Sadly, I have this conversation repeatedly with IT "professionals" who couldn't be arsed to read the 80 pages of GDPR and just assume they need their data in UK data centres. Those same people have yet to realise the UK DPA and all other GDPR implementations stipulate that UK becomes a third country after Brexit (they all point to the same central list of countries), so UK is literally the last place you'd want your data from a GDPR perspective!

  9. LateAgain

    Ha ha ha...

    Microsoft said that "IT departments and partners aren't expected to provide support for products bought through self-service purchase. "

    1. This post has been deleted by its author

    2. batfink Silver badge

      Re: Ha ha ha...

      Hahahahahahahahahahahahahahahahaha

      None of us have ever been there...

  10. Raphael

    Many moons ago

    back when I was a junior dev in South Africa I worked for a large forestry company. This company had a lot of research staff who liked to fiddle.

    One several occasions we would have this scenario: there would an MS Access db application that one of the researchers had cobbled together to help him in his day to day work. He would then share this with his colleagues. And in some cases the researcher would have moved on to a new job, shuffled off from this mortal coil, or simply forgot what was happening in the back ground of the app

    Then suddenly IT would get a support ticket as something had gone wrong, and as the whole department was now using this Access App it was mission critical.

    Ok, where is the documentation? What's that.

    Ok, what does it do in the background? Not sure (often some very complicated modelling).

    Do you really need it? Yes!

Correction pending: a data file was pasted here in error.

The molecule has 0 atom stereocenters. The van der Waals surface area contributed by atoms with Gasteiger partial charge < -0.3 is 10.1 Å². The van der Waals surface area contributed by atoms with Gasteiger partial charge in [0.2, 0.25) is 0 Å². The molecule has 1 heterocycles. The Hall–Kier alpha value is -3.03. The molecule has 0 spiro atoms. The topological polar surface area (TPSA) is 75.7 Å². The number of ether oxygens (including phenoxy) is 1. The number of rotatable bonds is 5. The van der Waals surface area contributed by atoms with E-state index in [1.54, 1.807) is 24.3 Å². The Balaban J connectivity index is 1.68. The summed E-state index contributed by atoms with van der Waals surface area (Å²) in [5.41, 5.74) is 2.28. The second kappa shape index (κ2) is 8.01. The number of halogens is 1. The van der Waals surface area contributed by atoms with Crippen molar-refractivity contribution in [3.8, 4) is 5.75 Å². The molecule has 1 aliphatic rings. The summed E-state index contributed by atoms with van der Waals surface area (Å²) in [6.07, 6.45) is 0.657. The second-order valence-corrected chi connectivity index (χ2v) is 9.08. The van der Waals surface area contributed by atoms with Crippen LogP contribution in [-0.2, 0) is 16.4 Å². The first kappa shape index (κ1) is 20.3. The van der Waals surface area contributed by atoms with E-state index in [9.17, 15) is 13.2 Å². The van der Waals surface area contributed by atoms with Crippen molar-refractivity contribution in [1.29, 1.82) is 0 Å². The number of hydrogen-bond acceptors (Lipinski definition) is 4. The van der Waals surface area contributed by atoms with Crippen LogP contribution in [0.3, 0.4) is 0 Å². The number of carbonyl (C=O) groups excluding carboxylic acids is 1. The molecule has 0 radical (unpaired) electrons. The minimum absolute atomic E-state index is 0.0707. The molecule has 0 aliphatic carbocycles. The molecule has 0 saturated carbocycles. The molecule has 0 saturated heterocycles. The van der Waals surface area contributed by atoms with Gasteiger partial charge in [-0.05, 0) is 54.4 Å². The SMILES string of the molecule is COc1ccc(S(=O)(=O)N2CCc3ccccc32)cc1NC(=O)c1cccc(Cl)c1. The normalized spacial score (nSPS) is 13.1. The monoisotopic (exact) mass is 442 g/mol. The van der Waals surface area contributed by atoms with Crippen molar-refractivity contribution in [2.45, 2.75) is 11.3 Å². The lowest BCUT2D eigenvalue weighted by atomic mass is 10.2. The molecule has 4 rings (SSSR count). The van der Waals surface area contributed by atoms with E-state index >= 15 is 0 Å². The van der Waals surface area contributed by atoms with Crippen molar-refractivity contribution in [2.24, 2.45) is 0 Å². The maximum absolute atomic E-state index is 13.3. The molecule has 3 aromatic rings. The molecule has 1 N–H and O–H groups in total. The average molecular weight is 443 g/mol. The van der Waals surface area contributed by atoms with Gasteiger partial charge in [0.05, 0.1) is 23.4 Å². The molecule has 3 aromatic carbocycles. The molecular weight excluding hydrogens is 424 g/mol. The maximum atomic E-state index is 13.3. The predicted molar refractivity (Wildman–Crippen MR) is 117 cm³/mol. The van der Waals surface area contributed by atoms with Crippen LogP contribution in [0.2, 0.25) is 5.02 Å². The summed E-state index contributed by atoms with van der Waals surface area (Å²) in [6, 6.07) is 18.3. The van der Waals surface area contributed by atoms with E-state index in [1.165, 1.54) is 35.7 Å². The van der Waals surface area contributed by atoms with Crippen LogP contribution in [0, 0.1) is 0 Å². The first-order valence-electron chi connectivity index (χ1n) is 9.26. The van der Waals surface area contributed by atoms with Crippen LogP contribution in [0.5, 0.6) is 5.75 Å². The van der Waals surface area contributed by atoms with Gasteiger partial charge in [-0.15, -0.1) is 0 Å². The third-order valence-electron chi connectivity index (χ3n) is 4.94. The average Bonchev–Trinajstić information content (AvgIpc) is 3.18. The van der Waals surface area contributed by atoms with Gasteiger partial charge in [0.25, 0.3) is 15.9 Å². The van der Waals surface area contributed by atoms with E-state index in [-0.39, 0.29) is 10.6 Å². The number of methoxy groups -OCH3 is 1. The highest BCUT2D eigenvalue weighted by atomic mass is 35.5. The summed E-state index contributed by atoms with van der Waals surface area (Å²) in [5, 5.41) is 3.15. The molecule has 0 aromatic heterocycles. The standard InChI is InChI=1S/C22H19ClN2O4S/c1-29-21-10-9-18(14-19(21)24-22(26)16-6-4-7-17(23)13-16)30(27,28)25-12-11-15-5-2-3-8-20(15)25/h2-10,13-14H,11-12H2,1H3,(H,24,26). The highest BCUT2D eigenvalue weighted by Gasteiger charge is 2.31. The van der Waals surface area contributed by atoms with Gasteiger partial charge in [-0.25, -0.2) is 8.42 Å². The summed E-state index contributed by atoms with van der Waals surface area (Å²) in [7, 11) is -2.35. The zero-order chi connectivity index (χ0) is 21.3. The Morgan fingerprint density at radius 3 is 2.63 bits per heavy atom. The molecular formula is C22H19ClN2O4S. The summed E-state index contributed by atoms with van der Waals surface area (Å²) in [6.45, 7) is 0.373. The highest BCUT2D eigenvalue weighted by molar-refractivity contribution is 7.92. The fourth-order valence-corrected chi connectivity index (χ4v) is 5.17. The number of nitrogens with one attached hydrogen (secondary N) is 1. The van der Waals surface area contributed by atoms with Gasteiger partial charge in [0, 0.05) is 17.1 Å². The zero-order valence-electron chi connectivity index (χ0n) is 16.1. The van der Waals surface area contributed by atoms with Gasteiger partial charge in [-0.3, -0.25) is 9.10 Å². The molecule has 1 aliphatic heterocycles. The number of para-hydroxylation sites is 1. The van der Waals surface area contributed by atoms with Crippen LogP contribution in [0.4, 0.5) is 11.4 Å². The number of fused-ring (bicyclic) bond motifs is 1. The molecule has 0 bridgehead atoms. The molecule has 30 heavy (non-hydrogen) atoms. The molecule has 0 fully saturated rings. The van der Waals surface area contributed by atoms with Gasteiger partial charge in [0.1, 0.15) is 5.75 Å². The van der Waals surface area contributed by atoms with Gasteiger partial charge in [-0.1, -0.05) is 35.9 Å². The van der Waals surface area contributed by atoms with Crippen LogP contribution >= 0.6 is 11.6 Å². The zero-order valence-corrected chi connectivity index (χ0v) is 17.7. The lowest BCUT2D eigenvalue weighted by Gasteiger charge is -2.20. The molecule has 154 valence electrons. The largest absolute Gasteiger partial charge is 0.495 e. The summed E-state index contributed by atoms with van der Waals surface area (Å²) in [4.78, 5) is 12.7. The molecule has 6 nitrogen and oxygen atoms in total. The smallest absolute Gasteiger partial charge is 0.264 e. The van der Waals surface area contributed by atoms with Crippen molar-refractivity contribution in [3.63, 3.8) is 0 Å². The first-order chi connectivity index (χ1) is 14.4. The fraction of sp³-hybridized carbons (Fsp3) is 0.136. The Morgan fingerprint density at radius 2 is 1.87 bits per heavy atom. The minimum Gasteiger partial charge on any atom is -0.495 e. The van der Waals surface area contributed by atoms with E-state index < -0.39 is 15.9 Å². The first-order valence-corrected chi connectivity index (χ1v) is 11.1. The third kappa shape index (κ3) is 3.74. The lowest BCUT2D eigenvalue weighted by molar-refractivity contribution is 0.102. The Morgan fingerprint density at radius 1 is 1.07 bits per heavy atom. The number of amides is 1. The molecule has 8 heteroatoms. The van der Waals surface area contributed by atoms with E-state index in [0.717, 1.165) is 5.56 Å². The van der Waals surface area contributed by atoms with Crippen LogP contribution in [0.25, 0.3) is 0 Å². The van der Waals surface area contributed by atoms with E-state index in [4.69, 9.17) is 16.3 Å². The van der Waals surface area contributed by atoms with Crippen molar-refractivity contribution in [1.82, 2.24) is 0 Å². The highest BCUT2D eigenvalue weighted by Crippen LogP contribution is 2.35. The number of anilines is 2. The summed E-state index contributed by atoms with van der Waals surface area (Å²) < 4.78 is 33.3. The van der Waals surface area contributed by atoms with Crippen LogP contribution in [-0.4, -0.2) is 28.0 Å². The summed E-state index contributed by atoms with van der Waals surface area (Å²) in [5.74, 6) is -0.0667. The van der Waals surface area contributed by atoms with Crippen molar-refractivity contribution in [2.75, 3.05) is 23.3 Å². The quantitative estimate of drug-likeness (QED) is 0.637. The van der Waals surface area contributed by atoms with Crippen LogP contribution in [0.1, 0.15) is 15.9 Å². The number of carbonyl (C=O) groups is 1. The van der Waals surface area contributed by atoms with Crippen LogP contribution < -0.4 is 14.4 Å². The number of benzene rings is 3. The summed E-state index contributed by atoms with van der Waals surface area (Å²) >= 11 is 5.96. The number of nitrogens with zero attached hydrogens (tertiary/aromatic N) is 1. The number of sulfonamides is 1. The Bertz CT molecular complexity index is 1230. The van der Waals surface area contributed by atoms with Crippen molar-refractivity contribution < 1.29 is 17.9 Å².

And so a rewrite of the MS Access App into Oracle and .NET1.1 would start.

    My boss eventually banned all users from having MS Access.

    1. Doctor Syntax Silver badge

      Re: Many moons ago

      "My boss eventually banned all users from having MS Access."

      So then they probably just used Excel instead.

      1. Strahd Ivarius

        Re: Many moons ago

        Like this one perhaps?

        https://github.com/s0lly/Raytracer-In-Excel

    2. MiguelC Silver badge

      Re: Many moons ago

      We've had a user who, over the years, move a lot in the company.

      In every department he was in he left one or several MS Access apps that all became business critical.

      And over the years we've been trying to port them all into our internal platform, but they seem to keep popping up where you least expect them.

      1. Stevie Silver badge

        Re: Many moons ago

        All these stories of MS Access apps becoming Mission Critical in the enterprise ought to say something to the IT bods complaining about the remediation needed, but apparently it isn't getting through.

        If people can craft applications so useful from MS Access without IT's help, why aren't there processes in place to intercept the requirement and do the job "properly" *before* someone else does the job?